In DepthSynthetic Biology

Artificial cells gain communication skills

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Science  23 Nov 2018:
Vol. 362, Issue 6417, pp. 877
DOI: 10.1126/science.362.6417.877

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Summary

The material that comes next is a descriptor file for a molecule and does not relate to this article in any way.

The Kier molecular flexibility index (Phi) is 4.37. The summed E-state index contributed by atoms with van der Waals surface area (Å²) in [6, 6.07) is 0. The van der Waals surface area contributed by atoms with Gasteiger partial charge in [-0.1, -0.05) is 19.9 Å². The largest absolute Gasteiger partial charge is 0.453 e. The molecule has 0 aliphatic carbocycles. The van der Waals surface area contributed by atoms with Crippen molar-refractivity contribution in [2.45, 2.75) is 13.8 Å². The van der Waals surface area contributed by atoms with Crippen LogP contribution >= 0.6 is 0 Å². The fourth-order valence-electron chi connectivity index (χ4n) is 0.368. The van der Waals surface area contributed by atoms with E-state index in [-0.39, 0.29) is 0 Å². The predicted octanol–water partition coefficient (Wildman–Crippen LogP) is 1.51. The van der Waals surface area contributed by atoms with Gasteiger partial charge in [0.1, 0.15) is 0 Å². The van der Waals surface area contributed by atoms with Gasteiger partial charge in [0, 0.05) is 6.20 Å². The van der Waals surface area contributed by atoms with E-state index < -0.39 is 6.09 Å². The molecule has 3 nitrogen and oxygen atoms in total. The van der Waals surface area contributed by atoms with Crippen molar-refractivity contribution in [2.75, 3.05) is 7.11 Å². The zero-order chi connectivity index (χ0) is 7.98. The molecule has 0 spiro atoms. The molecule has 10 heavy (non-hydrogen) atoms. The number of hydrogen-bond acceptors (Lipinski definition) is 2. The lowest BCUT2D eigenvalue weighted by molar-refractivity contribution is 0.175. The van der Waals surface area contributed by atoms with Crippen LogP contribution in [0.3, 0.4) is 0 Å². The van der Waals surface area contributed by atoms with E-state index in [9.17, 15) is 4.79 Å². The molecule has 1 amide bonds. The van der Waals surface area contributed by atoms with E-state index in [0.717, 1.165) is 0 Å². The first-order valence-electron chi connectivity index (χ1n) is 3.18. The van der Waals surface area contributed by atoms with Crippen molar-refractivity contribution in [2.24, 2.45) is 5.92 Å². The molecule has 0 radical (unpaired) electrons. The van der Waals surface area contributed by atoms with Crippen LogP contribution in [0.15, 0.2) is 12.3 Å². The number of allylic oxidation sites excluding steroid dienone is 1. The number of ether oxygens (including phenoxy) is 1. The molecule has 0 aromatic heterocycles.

Researchers have created artificial cells that may be the most eukaryotelike cell mimics yet developed. Like the real things, they can exchange protein signals and have an interactive nucleus that responds to other cells. The membrane of the synthetic cells is porous polymerized acrylate, and their gel nucleus contains DNA. When researchers add ribosomes and other necessary materials, the synthetic cells begin to produce fluorescent proteins and send these signals to their neighbors. Researchers demonstrated that these cell mimics can also communicate by using other proteins and show a collective response called quorum sensing, in which cells' behavior changes depending on their density.

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